Disabling Cancer Cells' Defenses Against Radiation
Mar 15, 2012 - 2:03:45 PM
(HealthNewsDigest.com) - ATLANTA--Researchers at Winship Cancer Institute are developing a technique to remove cancer cells' defenses against radiation.
Radiation primarily kills cells by inducing DNA damage, so the aim of the technique is to sensitize cells to radiation by disabling their ability to repair DNA. The technique sneaks RNA molecules into cells that shut down genes needed for DNA repair.
The still-experimental method could potentially allow oncologists to enhance the tumor-killing effects of radiation, while using lower doses and reducing damage to healthy tissues.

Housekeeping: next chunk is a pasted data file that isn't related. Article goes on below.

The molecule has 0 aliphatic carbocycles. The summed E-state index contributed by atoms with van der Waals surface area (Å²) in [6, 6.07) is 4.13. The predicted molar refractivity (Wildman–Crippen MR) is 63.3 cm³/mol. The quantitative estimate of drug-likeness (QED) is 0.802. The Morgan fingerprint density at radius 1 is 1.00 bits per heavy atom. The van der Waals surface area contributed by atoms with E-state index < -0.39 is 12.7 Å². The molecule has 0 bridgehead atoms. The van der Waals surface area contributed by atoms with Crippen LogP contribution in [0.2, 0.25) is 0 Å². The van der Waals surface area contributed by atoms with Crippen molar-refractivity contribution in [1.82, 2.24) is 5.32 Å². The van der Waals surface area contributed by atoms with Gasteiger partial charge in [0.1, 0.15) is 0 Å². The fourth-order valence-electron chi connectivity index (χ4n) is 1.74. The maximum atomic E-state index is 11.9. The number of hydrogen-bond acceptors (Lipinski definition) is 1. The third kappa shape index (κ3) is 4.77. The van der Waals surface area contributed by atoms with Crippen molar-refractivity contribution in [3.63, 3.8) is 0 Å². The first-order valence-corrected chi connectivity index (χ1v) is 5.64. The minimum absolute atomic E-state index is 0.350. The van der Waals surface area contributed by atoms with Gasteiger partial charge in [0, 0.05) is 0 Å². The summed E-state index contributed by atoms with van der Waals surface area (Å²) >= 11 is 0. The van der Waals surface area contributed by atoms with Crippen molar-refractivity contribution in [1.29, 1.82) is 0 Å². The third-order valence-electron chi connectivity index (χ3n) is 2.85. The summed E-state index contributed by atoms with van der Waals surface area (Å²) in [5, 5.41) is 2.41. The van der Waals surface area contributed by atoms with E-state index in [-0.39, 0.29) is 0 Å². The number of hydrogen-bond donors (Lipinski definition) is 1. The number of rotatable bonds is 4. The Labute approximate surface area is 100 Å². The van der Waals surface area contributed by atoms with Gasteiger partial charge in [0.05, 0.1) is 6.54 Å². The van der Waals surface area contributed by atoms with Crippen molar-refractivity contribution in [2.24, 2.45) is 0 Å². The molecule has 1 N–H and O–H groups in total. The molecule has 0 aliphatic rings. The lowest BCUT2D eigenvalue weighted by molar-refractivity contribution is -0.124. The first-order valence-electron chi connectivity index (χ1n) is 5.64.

In the laboratory, a team led by Ya Wang, MD, PhD, uses modified lentiviruses to introduce the RNA molecules. The same types of viruses have been used in gene therapy research. Wang says her team is now testing whether a small peptide tag can direct RNA to brain tumors instead. She is professor of radiation oncology at Emory School of Medicine and director of the Division of Experimental Radiation Oncology at Winship Cancer Institute.
The results were published in the March 1, 2012 issue of Cancer Research.
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